The final day of Red Hat® Summit offered even more sessions from Red Hat and its partners and customers on cloud innovation, use cases, and best practices.
From private-sector to educational organizations, presenters offered insight and technical demos—fresh perspectives for attendees to become change catalysts at their own organizations.
Check out some highlights from the day-3 cloud agenda below.
Cloud integration helps retail speed development and streamline management
Companies like BJ’s Wholesale, a retailer that provides in-store and online shopping, are taking advantage of cloud integration capabilities to unite their tools, teams, and apps.
These tools―for networking management and centralized governance to access controls and rapidly scalability―help free hired talent from manual work. But adding components a piece at a time complicates their use. Automation helps unite teams, but new tools in multiple environments can lead to apps created in isolation. According to Phil Avery, architect for BJ’s Wholesale, this fragmentation and complexity delays resource provisioning.
Phil Avery, architect for BJ’s Wholesale
BJ’s Wholesale has used Red Hat CloudForms to centralize automation and management across the retailer’s tools and vendors―from Microsoft Azure and their Red Hat cloud environments to OpenStack® and Puppet.
Red Hat CloudForms centralized automation and management.
Now, BJ’s Wholesale has linked a complex cloud infrastructure of tools, resources, management, and security features across environments and gained self-service capabilities that make developing in the cloud faster.
Open cloud collaboration supports innovative tech research
A team of technology experts and researchers presented on the Massachusetts Open Cloud (MOC), a collaborative effort by Boston University, Harvard, MIT, Northeastern, and UMass to work with Red Hat and other industry partners on a new cloud model.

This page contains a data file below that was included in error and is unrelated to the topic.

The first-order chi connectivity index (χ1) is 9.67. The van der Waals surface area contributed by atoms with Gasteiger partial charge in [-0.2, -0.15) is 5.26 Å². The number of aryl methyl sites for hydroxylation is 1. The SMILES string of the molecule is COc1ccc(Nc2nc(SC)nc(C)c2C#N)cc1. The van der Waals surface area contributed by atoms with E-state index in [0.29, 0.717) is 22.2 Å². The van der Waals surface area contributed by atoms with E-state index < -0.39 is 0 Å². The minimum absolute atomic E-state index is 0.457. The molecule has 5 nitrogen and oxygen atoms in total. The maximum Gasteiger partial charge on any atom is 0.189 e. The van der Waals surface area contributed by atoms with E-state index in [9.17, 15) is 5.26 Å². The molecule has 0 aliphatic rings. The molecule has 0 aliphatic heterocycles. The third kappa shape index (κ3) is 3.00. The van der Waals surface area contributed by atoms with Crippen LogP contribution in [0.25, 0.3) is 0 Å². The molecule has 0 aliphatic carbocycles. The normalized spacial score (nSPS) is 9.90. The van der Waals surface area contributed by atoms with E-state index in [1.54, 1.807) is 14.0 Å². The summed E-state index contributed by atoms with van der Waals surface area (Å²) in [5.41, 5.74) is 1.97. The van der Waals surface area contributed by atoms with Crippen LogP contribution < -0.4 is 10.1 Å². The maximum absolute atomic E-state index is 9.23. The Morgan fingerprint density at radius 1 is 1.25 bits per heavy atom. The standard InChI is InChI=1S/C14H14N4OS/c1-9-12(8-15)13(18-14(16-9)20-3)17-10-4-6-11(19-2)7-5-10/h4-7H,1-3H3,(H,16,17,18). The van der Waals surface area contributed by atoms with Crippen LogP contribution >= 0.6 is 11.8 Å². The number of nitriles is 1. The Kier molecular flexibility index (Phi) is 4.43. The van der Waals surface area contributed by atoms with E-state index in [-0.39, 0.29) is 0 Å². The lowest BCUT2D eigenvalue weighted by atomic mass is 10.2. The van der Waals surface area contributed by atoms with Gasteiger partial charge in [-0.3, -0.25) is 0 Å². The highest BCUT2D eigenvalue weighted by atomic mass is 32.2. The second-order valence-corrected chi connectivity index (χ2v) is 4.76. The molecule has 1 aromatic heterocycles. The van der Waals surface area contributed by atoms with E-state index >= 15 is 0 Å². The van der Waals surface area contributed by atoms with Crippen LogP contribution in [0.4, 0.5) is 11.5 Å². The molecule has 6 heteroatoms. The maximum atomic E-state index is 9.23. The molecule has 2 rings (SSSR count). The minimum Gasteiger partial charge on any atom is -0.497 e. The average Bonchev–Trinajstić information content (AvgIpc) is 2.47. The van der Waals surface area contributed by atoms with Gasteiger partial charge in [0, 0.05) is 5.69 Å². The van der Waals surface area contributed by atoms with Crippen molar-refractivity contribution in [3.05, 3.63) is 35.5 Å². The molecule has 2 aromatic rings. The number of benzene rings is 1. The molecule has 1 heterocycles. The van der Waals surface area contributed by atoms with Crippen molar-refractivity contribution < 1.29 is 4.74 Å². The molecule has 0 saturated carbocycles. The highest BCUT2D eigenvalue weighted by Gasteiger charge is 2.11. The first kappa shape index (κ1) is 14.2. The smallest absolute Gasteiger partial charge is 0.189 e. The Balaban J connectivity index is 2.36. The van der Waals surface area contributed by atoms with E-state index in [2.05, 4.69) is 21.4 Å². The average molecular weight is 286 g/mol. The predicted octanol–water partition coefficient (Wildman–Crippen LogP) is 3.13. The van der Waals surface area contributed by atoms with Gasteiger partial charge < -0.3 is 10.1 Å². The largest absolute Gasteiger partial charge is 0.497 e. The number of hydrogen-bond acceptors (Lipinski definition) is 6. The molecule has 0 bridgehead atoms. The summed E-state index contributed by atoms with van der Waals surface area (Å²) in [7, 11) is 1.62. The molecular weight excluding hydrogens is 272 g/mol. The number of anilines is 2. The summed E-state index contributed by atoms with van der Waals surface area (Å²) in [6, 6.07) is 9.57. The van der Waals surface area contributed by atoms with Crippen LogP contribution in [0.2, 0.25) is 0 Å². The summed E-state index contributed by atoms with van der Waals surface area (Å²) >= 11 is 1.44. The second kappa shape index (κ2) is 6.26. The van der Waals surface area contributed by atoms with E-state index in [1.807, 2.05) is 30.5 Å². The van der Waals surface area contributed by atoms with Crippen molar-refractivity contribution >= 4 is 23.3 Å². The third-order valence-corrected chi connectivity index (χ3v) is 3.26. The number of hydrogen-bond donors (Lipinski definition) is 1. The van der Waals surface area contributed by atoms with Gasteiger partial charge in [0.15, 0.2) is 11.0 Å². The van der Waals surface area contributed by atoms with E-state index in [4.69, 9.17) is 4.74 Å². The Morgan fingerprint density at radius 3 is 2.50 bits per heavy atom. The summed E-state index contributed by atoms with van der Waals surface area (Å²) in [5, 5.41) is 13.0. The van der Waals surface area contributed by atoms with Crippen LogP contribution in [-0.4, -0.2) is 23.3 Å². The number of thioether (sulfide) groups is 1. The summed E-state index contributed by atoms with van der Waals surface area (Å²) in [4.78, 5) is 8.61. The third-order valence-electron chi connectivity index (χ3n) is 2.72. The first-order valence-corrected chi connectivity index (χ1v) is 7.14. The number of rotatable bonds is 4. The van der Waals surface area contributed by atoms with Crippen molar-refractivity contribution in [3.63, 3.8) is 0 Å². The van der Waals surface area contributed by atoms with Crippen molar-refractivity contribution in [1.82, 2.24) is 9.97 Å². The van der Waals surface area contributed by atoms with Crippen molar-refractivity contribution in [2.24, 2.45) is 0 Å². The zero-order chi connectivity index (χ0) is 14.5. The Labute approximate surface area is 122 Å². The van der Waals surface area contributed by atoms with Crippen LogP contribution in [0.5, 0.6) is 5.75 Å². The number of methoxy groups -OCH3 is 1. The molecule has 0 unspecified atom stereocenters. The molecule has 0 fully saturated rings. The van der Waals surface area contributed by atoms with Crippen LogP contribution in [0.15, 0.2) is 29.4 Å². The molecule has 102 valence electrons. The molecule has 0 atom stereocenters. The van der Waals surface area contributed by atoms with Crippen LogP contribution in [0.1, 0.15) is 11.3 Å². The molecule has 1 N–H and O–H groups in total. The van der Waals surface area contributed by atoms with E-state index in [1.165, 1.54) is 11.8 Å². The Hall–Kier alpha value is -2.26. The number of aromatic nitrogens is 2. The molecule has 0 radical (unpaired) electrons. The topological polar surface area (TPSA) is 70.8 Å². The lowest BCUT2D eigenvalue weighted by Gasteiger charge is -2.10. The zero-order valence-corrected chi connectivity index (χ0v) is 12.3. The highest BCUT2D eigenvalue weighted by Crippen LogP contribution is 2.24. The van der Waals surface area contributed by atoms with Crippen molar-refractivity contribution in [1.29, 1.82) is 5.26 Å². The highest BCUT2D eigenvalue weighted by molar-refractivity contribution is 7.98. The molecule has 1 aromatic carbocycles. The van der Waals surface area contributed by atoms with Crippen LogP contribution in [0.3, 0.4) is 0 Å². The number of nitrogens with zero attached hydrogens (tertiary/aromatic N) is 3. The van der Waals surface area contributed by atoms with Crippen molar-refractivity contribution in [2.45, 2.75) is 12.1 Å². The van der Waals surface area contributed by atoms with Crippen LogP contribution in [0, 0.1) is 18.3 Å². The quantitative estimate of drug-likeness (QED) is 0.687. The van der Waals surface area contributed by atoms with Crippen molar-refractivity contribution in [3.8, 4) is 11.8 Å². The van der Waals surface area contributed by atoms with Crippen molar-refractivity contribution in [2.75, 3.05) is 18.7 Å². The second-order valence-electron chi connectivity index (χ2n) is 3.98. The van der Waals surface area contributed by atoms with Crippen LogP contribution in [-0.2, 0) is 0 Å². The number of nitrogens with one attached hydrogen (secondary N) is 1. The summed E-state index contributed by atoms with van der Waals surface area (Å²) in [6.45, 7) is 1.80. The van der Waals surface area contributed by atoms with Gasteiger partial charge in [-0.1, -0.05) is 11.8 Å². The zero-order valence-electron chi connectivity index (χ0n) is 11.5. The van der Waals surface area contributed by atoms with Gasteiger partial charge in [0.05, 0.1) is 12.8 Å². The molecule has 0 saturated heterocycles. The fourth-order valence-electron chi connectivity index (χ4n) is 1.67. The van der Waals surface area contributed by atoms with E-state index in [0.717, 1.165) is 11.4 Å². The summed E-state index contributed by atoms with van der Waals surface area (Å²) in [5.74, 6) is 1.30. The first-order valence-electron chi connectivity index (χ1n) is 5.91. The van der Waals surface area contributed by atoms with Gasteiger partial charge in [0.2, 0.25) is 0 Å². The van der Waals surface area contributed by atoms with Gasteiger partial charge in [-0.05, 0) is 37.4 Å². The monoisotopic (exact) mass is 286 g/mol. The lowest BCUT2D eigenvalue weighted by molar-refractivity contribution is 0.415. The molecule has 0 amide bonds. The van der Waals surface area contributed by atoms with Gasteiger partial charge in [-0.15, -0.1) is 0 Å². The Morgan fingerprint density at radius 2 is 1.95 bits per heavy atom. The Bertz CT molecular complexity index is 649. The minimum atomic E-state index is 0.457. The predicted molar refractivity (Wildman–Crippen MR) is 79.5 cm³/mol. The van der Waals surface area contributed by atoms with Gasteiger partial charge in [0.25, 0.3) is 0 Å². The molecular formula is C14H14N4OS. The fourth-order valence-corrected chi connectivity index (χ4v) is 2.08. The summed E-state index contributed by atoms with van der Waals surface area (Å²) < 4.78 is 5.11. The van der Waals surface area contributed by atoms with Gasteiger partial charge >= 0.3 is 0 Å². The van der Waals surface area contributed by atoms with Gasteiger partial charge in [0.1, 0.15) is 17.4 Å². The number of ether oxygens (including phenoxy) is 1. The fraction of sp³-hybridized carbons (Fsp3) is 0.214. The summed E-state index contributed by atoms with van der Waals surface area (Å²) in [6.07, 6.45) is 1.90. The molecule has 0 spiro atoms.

According to Orran Krieger, a professor at Boston University, cloud’s on-demand access and economic scalability are having a dramatic impact on innovation, but serious challenges remain. The current approach makes transferring data between clouds or providers incredibly difficult: public cloud pricing is high, and―most importantly―users have little to no visibility into their cloud providers’ internal processes.
For academic institutions like Boston University who are undertaking systems research, this lack of transparency into their cloud led them to seek a better approach.
In the MOC, anyone can add a new service to compete on a level playing field, opening cloud development to support innovation and greater efficiency. According to Krieger, this approach could fundamentally change systems research through access to real users and data at varying scale and through visibility into systems.
Massachusetts Open Cloud ecosystem
Resource federation lets users mix and match components. For example, MIT can control parts of cloud service, while Harvard controls others.
Production OpenStack services are now available on the MOC, but other capabilities and features are also planned, including:
- Simple graphical user interface (GUI).